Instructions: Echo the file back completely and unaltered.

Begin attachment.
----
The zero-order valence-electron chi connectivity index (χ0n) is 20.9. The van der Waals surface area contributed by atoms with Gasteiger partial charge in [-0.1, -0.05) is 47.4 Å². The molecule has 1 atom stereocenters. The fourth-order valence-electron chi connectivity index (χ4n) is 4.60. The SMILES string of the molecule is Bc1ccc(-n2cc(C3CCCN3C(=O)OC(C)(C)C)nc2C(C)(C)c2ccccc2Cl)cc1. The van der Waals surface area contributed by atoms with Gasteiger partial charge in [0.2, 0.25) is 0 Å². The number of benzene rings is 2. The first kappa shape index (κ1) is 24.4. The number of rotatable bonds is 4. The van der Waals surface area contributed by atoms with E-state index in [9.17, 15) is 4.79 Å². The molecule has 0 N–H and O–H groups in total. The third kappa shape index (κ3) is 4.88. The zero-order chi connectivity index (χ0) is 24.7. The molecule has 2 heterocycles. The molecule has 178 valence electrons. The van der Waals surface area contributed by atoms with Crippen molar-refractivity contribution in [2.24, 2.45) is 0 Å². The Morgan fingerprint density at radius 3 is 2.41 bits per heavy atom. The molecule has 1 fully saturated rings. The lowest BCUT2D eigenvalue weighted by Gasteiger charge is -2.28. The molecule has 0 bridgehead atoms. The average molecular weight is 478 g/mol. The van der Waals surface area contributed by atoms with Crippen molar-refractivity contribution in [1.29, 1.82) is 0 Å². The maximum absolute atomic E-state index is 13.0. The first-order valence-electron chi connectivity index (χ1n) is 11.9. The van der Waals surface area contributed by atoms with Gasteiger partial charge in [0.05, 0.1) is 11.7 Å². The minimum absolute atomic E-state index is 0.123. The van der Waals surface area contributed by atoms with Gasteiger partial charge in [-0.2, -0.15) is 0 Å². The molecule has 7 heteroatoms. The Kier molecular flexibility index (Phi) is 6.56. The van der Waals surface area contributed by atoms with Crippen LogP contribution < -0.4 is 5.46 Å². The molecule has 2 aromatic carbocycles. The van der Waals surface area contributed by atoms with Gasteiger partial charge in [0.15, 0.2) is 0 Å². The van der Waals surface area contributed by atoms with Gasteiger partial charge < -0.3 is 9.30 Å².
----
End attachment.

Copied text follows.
The zero-order valence-electron chi connectivity index (χ0n) is 20.9. The van der Waals surface area contributed by atoms with Gasteiger partial charge in [-0.1, -0.05) is 47.4 Å². The molecule has 1 atom stereocenters. The fourth-order valence-electron chi connectivity index (χ4n) is 4.60. The SMILES string of the molecule is Bc1ccc(-n2cc(C3CCCN3C(=O)OC(C)(C)C)nc2C(C)(C)c2ccccc2Cl)cc1. The van der Waals surface area contributed by atoms with Gasteiger partial charge in [0.2, 0.25) is 0 Å². The number of benzene rings is 2. The first kappa shape index (κ1) is 24.4. The number of rotatable bonds is 4. The van der Waals surface area contributed by atoms with E-state index in [9.17, 15) is 4.79 Å². The molecule has 0 N–H and O–H groups in total. The third kappa shape index (κ3) is 4.88. The zero-order chi connectivity index (χ0) is 24.7. The molecule has 2 heterocycles. The molecule has 178 valence electrons. The van der Waals surface area contributed by atoms with Crippen molar-refractivity contribution in [2.24, 2.45) is 0 Å². The Morgan fingerprint density at radius 3 is 2.41 bits per heavy atom. The molecule has 1 fully saturated rings. The lowest BCUT2D eigenvalue weighted by Gasteiger charge is -2.28. The molecule has 0 bridgehead atoms. The average molecular weight is 478 g/mol. The van der Waals surface area contributed by atoms with Crippen molar-refractivity contribution in [1.29, 1.82) is 0 Å². The maximum absolute atomic E-state index is 13.0. The first-order valence-electron chi connectivity index (χ1n) is 11.9. The van der Waals surface area contributed by atoms with Gasteiger partial charge in [0.05, 0.1) is 11.7 Å². The minimum absolute atomic E-state index is 0.123. The van der Waals surface area contributed by atoms with Gasteiger partial charge in [-0.2, -0.15) is 0 Å². The molecule has 7 heteroatoms. The Kier molecular flexibility index (Phi) is 6.56. The van der Waals surface area contributed by atoms with Crippen LogP contribution < -0.4 is 5.46 Å². The molecule has 2 aromatic carbocycles. The van der Waals surface area contributed by atoms with Gasteiger partial charge in [0.15, 0.2) is 0 Å². The van der Waals surface area contributed by atoms with Gasteiger partial charge < -0.3 is 9.30 Å².